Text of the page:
Before you start applying for jobs, you need to have a resume that demonstrates your qualifications. Because hiring managers see this document before they meet you, it is important for your resume to stand out. You often do not have much experience to put on your resume, though, when you first finish school. You may wonder how you can possibly write a stand-out resume when you do not have much information to put on it.
Even if you do not have much work experience, you can still craft a resume that is sure to stand out to hiring managers. Many of the best writing practices apply to your first resume as well as the ones you will write later in your career. Look over the tips and the sample resume included below to learn how to make a resume for a first job.
How To Make a Resume for a First Job
Writing your first resume does not need to be difficult. The following steps can help you understand the elements that need to be in every resume, as well as the little things you can do to ensure this document stands out.
1. Include a qualification summary
When you first learned how to put a resume together, you were probably taught to begin this document with an objective statement. However, if you want to learn how to make a resume for a first job fit the most current standards, you should usually omit this statement. All employers understand you are looking for a job and are more interested in the professional skills you offer.
Begin your resume with a summary that states your most important qualifications. These should be the skills you want every potential employer to know so they immediately understand the benefits of hiring you instead of another jobseeker. Is part of your coursework relevant to the job? Do you have a certification employers want, such as in CPR? These should go in your summary statement.
2. Include only your most recent experience
When you apply for your first job, employers understand you do not have much experience. However, this does not mean you should omit your work experience section. Your volunteer work counts as relevant experience, especially if it is in a similar field as the job you are applying for.
Your most recent volunteering work should usually come first, and like any work experience, you can typically omit volunteering positions from more than 10 years ago unless they are relevant to the job you’re applying for. Do not worry if your volunteering work spans a broad range of activities; this range demonstrates you like to help your community and try new things.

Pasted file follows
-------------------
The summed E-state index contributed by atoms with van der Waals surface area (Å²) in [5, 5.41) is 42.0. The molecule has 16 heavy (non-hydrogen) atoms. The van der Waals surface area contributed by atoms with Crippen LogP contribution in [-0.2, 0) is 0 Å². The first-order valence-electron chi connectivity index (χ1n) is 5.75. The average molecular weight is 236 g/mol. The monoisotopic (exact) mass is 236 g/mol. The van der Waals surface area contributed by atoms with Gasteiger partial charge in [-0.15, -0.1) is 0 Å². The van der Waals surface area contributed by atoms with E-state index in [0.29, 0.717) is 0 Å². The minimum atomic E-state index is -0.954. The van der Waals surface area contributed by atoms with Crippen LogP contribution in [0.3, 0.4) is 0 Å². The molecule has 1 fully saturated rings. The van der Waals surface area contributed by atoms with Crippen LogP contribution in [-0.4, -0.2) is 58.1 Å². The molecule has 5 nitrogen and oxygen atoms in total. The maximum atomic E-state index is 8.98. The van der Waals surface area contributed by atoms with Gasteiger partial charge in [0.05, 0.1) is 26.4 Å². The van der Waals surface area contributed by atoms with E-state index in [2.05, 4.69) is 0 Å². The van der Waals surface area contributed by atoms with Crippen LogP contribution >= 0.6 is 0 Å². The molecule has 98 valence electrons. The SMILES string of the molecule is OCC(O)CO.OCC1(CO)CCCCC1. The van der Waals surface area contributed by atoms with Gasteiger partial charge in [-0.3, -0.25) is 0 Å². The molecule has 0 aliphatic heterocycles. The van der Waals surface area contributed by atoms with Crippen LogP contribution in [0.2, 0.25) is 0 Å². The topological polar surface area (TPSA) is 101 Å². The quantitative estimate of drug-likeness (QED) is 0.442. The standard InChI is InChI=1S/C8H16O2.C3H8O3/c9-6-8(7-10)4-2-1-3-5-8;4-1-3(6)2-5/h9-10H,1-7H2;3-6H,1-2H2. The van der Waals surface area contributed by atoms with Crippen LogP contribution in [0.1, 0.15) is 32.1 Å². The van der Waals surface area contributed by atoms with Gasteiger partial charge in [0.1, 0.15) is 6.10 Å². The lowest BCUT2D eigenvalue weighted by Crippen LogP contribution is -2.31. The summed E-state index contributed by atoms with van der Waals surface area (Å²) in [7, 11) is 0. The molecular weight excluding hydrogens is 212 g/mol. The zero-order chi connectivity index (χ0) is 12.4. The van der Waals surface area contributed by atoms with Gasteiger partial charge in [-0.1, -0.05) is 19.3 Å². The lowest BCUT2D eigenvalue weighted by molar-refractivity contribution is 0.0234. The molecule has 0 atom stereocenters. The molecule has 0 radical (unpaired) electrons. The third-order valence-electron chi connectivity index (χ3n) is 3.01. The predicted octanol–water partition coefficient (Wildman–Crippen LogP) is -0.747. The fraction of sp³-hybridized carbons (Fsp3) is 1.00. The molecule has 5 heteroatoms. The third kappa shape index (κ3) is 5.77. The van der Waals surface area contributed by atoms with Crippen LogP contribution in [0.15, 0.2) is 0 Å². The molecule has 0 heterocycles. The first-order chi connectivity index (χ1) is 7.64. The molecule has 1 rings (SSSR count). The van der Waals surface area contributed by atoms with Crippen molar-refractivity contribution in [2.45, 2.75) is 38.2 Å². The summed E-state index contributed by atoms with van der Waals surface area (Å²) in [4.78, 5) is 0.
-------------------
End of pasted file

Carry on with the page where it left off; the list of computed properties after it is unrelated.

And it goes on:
3. Show how you made a difference
Even your first resume can demonstrate your various accomplishments. These accomplishments should typically include some numbers. Did you help an organization deliver the most meals to senior citizens? Did you take the lead on a project? List these accomplishments and list any accompanying numbers, such as the amount of money you helped the organization save or the percentage of people you impacted. If accomplishments don’t spring to mind, ask your teachers and volunteer coordinators about the impact your work has had.
4. Use bullet points to show your experience and achievements
Bullet points make your work experience easy to skim. They should tell employers what you did in class or at one of the organizations you volunteered for. While you should list your responsibilities, make sure you also include your achievements. Try to have between five and eight bullet points for each volunteer position you list, if possible.
5. Be creative with your bullet points
When you learn how to make a resume for a first job, you may list all your volunteering tasks and coursework with phrases such as “worked” or “responsible for” or “learned.” Instead of using these phrases, use action verbs to begin each of your bullet points. Words like “researched” or “trained” give employers a better idea of what you did in a class or volunteering position. Use your thesaurus so you don’t use the same words multiple times.
6. Include your education